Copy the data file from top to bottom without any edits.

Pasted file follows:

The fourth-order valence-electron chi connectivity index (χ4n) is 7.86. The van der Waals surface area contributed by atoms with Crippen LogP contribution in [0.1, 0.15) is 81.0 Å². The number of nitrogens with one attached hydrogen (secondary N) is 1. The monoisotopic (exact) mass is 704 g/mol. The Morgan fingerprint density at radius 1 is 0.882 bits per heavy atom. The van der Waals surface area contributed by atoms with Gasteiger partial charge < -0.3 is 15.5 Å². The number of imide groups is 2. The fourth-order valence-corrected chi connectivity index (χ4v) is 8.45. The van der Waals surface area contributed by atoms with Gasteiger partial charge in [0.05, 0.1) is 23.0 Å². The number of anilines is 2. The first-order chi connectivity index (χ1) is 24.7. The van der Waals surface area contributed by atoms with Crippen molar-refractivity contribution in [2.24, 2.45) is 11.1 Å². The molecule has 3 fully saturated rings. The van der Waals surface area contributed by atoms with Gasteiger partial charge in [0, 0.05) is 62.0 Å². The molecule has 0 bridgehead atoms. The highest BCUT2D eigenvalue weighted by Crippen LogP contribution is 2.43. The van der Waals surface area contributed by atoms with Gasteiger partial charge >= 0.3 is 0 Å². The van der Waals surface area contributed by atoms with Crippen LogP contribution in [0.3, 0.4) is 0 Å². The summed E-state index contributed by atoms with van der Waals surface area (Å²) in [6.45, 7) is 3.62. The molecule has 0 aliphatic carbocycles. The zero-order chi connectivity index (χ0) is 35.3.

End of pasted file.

The fourth-order valence-electron chi connectivity index (χ4n) is 7.86. The van der Waals surface area contributed by atoms with Crippen LogP contribution in [0.1, 0.15) is 81.0 Å². The number of nitrogens with one attached hydrogen (secondary N) is 1. The monoisotopic (exact) mass is 704 g/mol. The Morgan fingerprint density at radius 1 is 0.882 bits per heavy atom. The van der Waals surface area contributed by atoms with Gasteiger partial charge < -0.3 is 15.5 Å². The number of imide groups is 2. The fourth-order valence-corrected chi connectivity index (χ4v) is 8.45. The van der Waals surface area contributed by atoms with Gasteiger partial charge in [0.05, 0.1) is 23.0 Å². The number of anilines is 2. The first-order chi connectivity index (χ1) is 24.7. The van der Waals surface area contributed by atoms with Crippen molar-refractivity contribution in [2.24, 2.45) is 11.1 Å². The molecule has 3 fully saturated rings. The van der Waals surface area contributed by atoms with Gasteiger partial charge in [0, 0.05) is 62.0 Å². The molecule has 0 bridgehead atoms. The highest BCUT2D eigenvalue weighted by Crippen LogP contribution is 2.43. The van der Waals surface area contributed by atoms with Gasteiger partial charge >= 0.3 is 0 Å². The van der Waals surface area contributed by atoms with Crippen LogP contribution in [0.3, 0.4) is 0 Å². The summed E-state index contributed by atoms with van der Waals surface area (Å²) in [6.45, 7) is 3.62. The molecule has 0 aliphatic carbocycles. The zero-order chi connectivity index (χ0) is 35.3.